Anglican archbishop says China cross removals must stop

Prelate with government ties says campaign damages religious freedom
Anglican archbishop says China cross removals must stop

Christian groups protest against cross removals outside the Liaison Office in Hong Kong on Aug. 2. (Photo courtesy of Catholic Justice and Peace Commission) reporter, Hong Kong
August 10, 2015
Archbishop Paul Kwong of the Anglican Church in Hong Kong has called on China’s central government to halt the cross-removal campaign in Zhejiang.

The archbishop told the Chinese diocesan weekly Echo that he felt “sad and sorry” over news reports about physical clashes and the burning of crosses that have accompanied the campaign. More than 1,200 crosses in Zhejiang have been removed and several churches demolished since late 2013 under a controversial “illegal structures” provision many believe is being misused to target Christians.

“Placing a cross on top of a Church is a common practice in Christianity. If the Zhejiang authorities think there is a safety concern to have an oversized cross, it only needs to order the church to change for a smaller one,” said the archbishop in the report published on Aug. 9.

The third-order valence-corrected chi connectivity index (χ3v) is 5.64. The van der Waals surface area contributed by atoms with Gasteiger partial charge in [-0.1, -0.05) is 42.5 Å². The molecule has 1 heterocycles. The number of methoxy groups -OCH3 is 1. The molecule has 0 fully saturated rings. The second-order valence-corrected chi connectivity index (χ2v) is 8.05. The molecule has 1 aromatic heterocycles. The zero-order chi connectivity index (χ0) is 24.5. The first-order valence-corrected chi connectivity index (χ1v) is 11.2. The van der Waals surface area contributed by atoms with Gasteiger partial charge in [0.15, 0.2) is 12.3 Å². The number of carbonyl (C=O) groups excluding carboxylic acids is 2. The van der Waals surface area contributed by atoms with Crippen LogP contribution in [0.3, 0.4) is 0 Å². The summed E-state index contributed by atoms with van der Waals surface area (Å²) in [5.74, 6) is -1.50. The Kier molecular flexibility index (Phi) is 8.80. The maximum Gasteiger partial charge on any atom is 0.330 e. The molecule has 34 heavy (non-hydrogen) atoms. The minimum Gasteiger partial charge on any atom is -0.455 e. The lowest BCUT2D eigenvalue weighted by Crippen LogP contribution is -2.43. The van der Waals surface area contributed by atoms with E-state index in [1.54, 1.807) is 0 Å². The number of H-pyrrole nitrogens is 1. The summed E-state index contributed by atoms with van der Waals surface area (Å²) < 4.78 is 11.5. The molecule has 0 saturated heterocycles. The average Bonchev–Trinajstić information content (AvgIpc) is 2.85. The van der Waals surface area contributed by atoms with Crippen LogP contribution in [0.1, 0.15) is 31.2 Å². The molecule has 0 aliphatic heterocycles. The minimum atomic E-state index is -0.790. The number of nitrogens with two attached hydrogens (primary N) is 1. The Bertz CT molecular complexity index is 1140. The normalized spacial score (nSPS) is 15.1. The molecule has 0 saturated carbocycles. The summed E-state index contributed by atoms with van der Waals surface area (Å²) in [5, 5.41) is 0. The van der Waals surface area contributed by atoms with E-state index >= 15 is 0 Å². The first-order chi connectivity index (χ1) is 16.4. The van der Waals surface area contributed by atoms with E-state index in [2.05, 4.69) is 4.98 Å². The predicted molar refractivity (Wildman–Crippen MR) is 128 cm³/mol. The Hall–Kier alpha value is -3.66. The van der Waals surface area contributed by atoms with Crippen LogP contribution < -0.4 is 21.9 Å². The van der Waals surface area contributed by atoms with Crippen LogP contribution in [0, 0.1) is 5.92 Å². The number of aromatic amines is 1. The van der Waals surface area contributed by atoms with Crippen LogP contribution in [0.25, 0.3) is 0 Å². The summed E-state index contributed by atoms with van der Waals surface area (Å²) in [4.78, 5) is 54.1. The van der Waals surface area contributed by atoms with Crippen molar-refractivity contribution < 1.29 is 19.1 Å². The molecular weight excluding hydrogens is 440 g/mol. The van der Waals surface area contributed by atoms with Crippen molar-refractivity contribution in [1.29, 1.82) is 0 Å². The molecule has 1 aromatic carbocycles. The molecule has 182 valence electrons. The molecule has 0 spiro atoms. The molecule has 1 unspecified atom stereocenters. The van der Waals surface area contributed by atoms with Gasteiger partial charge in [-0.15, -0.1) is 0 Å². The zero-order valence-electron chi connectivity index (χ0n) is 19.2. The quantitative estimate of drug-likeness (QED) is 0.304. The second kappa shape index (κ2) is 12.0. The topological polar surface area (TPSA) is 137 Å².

“Now that the authorities forcefully removed the cross without obvious and immediate danger, it is damaging religious freedom and trampling on Christianity,” he said.

The archbishop said that he is drafting a letter to the state leaders, asking them to settle the incident peacefully and immediately.

The prelate said he had also written to Wang Zuoan, director of the State Administration for Religious Affairs (SARA), in June 2014 and Wang confirmed receiving his letter last October.

Wang explained to him that the “three rectification and one demolition” action was only aimed at illegal constructions and his office has been actively following the situation, said the archbishop, who is a member of the Chinese People’s Political Consultative Conference (CPPCC).

Kwong’s membership in the political conference, the highest advisory body for the central government, makes him a sometimes-controversial figure among the faithful in Hong Kong.

On social media, Christians called Kwong’s statements an important step forward but urged more progressive action from the Anglican Church.

“Can our Church be more proactive aside from expressing itself on written news?” asked Ng Ka-ho, a convener of a Facebook group for Hong Kong Anglicans in support of social justice.

“We should not stay silent and let outsiders misunderstand that we depend on a regime that demolishes the Church,” said Ng.

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